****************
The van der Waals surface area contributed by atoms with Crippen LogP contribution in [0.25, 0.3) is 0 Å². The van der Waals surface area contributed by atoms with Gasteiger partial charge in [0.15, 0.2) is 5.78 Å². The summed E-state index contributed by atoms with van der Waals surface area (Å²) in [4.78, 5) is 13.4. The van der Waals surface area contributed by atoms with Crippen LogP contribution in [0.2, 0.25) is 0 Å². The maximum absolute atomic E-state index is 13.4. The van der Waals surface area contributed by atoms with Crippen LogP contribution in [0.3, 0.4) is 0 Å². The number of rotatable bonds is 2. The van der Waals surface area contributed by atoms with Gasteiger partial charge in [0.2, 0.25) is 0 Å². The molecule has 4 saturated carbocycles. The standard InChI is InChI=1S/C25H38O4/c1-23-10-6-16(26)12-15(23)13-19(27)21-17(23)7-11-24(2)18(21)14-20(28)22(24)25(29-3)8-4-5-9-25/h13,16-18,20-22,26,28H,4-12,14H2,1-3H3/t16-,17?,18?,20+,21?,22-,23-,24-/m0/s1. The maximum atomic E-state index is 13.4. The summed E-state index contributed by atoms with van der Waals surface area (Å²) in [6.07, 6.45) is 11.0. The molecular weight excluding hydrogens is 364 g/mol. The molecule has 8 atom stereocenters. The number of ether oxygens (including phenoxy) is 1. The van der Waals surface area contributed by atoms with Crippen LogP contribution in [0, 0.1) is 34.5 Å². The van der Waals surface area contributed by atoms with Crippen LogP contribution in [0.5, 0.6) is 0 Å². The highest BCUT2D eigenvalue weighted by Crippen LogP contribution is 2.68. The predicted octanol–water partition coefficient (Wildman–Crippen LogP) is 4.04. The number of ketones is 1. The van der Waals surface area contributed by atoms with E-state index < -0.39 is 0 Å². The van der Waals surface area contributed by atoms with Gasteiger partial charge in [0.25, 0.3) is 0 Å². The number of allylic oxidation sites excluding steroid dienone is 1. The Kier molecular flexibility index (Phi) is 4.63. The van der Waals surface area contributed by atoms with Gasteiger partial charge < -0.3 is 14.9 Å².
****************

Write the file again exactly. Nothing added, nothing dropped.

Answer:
The van der Waals surface area contributed by atoms with Crippen LogP contribution in [0.25, 0.3) is 0 Å². The van der Waals surface area contributed by atoms with Gasteiger partial charge in [0.15, 0.2) is 5.78 Å². The summed E-state index contributed by atoms with van der Waals surface area (Å²) in [4.78, 5) is 13.4. The van der Waals surface area contributed by atoms with Crippen LogP contribution in [0.2, 0.25) is 0 Å². The maximum absolute atomic E-state index is 13.4. The van der Waals surface area contributed by atoms with Crippen LogP contribution in [0.3, 0.4) is 0 Å². The number of rotatable bonds is 2. The van der Waals surface area contributed by atoms with Gasteiger partial charge in [0.2, 0.25) is 0 Å². The molecule has 4 saturated carbocycles. The standard InChI is InChI=1S/C25H38O4/c1-23-10-6-16(26)12-15(23)13-19(27)21-17(23)7-11-24(2)18(21)14-20(28)22(24)25(29-3)8-4-5-9-25/h13,16-18,20-22,26,28H,4-12,14H2,1-3H3/t16-,17?,18?,20+,21?,22-,23-,24-/m0/s1. The maximum atomic E-state index is 13.4. The summed E-state index contributed by atoms with van der Waals surface area (Å²) in [6.07, 6.45) is 11.0. The molecular weight excluding hydrogens is 364 g/mol. The molecule has 8 atom stereocenters. The number of ether oxygens (including phenoxy) is 1. The van der Waals surface area contributed by atoms with Crippen LogP contribution in [0, 0.1) is 34.5 Å². The van der Waals surface area contributed by atoms with Crippen LogP contribution in [0.5, 0.6) is 0 Å². The highest BCUT2D eigenvalue weighted by Crippen LogP contribution is 2.68. The predicted octanol–water partition coefficient (Wildman–Crippen LogP) is 4.04. The number of ketones is 1. The van der Waals surface area contributed by atoms with E-state index < -0.39 is 0 Å². The van der Waals surface area contributed by atoms with Gasteiger partial charge in [0.25, 0.3) is 0 Å². The number of allylic oxidation sites excluding steroid dienone is 1. The Kier molecular flexibility index (Phi) is 4.63. The van der Waals surface area contributed by atoms with Gasteiger partial charge < -0.3 is 14.9 Å².